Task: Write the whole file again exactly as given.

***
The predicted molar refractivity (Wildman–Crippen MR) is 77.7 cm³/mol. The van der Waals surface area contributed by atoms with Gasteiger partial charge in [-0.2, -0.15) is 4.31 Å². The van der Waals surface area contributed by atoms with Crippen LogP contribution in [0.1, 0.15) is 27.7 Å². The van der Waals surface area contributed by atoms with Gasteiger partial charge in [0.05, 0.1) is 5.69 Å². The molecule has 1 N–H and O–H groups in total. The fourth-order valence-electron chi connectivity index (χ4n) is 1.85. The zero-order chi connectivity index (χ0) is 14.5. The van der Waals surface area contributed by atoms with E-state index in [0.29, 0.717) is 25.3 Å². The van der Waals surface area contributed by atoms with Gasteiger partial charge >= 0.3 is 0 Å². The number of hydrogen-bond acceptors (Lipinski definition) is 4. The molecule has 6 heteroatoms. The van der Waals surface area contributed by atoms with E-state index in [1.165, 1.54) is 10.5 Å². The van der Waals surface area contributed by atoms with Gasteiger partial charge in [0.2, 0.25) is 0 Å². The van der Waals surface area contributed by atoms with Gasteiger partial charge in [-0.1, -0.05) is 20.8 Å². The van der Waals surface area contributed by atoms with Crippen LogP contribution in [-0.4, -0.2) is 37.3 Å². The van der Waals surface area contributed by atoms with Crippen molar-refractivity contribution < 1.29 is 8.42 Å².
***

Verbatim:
The predicted molar refractivity (Wildman–Crippen MR) is 77.7 cm³/mol. The van der Waals surface area contributed by atoms with Gasteiger partial charge in [-0.2, -0.15) is 4.31 Å². The van der Waals surface area contributed by atoms with Crippen LogP contribution in [0.1, 0.15) is 27.7 Å². The van der Waals surface area contributed by atoms with Gasteiger partial charge in [0.05, 0.1) is 5.69 Å². The molecule has 1 N–H and O–H groups in total. The fourth-order valence-electron chi connectivity index (χ4n) is 1.85. The zero-order chi connectivity index (χ0) is 14.5. The van der Waals surface area contributed by atoms with E-state index in [0.29, 0.717) is 25.3 Å². The van der Waals surface area contributed by atoms with Gasteiger partial charge >= 0.3 is 0 Å². The number of hydrogen-bond acceptors (Lipinski definition) is 4. The molecule has 6 heteroatoms. The van der Waals surface area contributed by atoms with E-state index in [1.165, 1.54) is 10.5 Å². The van der Waals surface area contributed by atoms with Gasteiger partial charge in [0.2, 0.25) is 0 Å². The van der Waals surface area contributed by atoms with Gasteiger partial charge in [-0.1, -0.05) is 20.8 Å². The van der Waals surface area contributed by atoms with Crippen LogP contribution in [-0.4, -0.2) is 37.3 Å². The van der Waals surface area contributed by atoms with Crippen molar-refractivity contribution < 1.29 is 8.42 Å².